“Having considered all the evidence at the disposal of the designated functionary, it is therefore my informed conclusion that there is no evidence to prove that on a balance of probabilities, Makhele committed misconduct. On the balance of probabilities is not guilty of fraud and corruption,” read the findings of Major General JB Khumalo.

‘Fictitious competition’

An affidavit by investigating officers AW Sehas and Brigadier Tiyani Hlungwani was presented in the hearing. Their statement presents a bleak picture of the alleged involvement of CI officers in the R54-million tenders in question.

Hlungwani, a chartered accountant, blew the whistle on a host of alleged irregularities in CI, most notably the R100-million purchase of cellphone surveillance equipment, or “grabbers”, during the 2017 ANC Nasrec conference.

According to Sehas, in December 2016 the CI embarked on a process to buy software for intelligence collection and social media monitoring. In August 2016, CI invited Thales South Africa and the Council for Scientific and Industrial Research (CSIR) to provide quotations and conduct presentations on software or IT solutions for intelligence collection.

The CSIR quoted R7-million for the development of an industry-specific IT solution which would have met the detailed specifications. In the affidavit obtained from the CSIR’s cyber team, Sehas explained that had CI taken their system, it would have cost the state around R500,000 to have it installed on CI premises and maintained by CSIR.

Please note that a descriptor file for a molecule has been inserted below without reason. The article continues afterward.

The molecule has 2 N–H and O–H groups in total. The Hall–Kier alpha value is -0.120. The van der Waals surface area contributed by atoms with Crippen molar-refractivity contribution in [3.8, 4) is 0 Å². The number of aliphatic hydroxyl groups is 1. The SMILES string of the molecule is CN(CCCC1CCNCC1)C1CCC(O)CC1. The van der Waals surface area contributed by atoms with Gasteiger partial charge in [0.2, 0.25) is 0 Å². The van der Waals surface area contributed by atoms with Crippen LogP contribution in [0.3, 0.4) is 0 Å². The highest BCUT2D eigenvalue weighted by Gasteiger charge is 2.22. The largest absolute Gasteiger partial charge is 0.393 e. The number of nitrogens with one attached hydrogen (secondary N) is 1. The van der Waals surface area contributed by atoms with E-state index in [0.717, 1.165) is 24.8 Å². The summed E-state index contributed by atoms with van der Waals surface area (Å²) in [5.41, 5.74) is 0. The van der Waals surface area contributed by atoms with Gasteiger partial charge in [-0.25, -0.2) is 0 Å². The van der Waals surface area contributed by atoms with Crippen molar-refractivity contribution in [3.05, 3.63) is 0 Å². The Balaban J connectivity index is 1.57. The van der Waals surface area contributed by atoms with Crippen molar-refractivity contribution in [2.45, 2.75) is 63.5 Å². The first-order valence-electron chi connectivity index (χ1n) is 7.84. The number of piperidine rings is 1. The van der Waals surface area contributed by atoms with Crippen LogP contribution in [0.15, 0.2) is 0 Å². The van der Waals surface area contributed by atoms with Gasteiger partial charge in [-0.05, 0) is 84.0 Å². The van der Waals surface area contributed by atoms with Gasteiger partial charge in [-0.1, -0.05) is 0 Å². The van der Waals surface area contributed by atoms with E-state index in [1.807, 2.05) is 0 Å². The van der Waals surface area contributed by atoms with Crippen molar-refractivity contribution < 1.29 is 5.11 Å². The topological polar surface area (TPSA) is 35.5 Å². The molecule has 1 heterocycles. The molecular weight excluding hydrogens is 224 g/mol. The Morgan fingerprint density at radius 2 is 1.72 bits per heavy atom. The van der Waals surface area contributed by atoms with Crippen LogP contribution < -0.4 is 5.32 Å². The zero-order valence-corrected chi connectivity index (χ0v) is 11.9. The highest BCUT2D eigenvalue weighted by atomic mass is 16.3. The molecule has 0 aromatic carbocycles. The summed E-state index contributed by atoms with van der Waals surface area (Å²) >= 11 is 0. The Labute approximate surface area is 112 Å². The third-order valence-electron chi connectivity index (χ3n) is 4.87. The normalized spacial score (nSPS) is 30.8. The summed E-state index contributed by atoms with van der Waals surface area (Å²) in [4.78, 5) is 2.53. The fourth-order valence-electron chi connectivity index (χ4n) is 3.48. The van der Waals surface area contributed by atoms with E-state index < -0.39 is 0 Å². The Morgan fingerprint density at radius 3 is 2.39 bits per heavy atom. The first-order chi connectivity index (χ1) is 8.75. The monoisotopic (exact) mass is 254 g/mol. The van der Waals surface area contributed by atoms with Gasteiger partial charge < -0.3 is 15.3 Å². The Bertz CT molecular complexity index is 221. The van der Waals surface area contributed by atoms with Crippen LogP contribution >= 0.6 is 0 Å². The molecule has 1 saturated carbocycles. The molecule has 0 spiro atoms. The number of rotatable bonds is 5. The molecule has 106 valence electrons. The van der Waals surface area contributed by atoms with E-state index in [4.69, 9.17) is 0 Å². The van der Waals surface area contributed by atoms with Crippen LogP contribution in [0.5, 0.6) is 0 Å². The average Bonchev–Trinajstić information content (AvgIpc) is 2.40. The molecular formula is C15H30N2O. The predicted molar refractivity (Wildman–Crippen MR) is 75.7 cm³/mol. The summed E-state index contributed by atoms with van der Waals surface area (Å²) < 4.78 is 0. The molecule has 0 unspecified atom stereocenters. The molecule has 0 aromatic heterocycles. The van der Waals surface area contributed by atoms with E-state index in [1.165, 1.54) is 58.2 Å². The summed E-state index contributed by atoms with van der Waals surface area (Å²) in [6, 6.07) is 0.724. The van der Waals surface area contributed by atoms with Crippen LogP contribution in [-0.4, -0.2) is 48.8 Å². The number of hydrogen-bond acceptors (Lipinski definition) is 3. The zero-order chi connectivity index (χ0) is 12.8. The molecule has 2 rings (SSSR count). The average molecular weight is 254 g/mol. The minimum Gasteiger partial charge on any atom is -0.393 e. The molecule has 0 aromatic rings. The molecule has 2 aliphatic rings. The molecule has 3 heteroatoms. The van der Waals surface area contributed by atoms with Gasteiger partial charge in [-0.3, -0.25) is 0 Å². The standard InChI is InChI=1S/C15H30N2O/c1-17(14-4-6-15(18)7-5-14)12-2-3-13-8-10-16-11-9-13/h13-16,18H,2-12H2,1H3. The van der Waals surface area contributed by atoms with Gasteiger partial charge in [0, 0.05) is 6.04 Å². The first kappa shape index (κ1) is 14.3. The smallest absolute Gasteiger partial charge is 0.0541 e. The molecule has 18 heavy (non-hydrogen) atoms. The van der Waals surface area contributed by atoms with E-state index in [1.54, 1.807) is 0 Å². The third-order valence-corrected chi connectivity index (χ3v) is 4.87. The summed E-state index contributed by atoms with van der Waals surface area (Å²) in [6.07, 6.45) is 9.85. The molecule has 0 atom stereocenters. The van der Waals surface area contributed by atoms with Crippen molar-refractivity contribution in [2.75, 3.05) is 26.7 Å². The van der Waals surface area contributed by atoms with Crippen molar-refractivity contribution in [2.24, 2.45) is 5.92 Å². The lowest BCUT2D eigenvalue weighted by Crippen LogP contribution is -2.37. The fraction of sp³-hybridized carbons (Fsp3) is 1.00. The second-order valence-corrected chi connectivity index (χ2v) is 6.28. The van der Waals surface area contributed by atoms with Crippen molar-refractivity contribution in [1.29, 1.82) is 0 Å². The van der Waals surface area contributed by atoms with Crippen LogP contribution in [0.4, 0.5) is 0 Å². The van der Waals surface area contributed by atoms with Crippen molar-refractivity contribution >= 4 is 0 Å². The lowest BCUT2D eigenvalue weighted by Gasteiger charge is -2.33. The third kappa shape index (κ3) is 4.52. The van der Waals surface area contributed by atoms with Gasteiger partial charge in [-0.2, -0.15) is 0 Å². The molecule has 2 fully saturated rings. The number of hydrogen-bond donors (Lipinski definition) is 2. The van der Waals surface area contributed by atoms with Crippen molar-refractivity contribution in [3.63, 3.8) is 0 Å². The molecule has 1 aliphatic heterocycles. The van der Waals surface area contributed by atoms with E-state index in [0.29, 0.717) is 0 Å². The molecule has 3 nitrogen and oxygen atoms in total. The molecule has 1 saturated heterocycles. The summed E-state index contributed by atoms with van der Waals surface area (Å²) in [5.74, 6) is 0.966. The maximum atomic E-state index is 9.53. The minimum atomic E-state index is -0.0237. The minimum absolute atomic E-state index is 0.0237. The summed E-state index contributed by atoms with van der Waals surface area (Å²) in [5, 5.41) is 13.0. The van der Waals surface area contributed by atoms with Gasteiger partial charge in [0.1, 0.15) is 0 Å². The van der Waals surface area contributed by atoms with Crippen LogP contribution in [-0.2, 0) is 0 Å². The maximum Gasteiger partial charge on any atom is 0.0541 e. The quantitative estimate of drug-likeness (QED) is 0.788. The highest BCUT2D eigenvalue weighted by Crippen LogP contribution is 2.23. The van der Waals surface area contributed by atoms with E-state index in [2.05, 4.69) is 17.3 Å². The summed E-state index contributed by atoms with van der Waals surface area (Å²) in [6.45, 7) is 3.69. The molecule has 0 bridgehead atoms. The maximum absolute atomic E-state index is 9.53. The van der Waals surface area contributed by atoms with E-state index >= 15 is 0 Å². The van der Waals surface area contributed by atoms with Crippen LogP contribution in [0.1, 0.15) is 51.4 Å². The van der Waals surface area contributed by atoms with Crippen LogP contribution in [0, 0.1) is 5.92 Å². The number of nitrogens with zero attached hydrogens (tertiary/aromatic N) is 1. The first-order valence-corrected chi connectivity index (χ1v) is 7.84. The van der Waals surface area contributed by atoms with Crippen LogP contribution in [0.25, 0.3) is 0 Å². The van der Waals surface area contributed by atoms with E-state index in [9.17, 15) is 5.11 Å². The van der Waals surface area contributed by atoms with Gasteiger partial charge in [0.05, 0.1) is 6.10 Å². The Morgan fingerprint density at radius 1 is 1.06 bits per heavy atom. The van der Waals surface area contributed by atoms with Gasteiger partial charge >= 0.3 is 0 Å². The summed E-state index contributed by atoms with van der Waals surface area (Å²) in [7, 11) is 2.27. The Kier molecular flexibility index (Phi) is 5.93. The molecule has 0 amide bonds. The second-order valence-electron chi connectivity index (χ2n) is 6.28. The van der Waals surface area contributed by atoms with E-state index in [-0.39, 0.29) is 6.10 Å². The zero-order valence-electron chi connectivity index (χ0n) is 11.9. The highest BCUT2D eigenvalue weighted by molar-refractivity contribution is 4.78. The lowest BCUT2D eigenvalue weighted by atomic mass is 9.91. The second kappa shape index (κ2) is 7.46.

Mahwayi, Nemutanzhela and Makhele were allegedly aware of this procurement process, but they are alleged to have started a parallel procurement process where Mahwayi submitted a request for procurement.

Sehas said Nemutanzhela and Makhele co-authored an application to deviate from prescribed procedures and alleged that there was an emergency that necessitated the deviation from the prescribed procurement process. The application was signed by Makhele and approved by Phalane.

I-View Integrated System and a company called Perfect Source Professional Service submitted written price quotations to supply software for social media monitoring and/or intelligence collection to CI. The sole shareholder and director of Perfect Source Professional Service Ltd was Gevani Naidoo, who was previously married to Avendra Naidoo, one of the accused in the criminal case.

Avendra Naidoo was allegedly friends with Kistiah, who owned I-View. Naidoo had access to Perfect Source’s bank account and submitted quotations to CI on its behalf, even though he had no written authorisation to incur contractual liability on behalf of the company.

Perfect Source’s written price quotation was dated 20 December 2016. Mahwayi compiled the proposal a day before Perfect Source submitted its written price quotation, according to the hearing document.

The hearing heard: “Gevani Naidoo neither signed nor compiled the written price quotation submitted by Perfect Source. Avendra Naidoo who was a friend of Inbanathan Kistiah and by extension related to I-View Integrated System compiled and signed the written price quotation submitted on behalf of Perfect Source.

“Fictitious competition was created by submissions of two written price quotations from entities that were related to each other. Perfect Source through the instrumentality of Avendra Naidoo purported to quote  R45,715,191.20 to supply Ripjar to Crime Intelligence. I-View Integrated quoted R33,858,000 to supply the software and/or IT solution to Crime Intelligence.”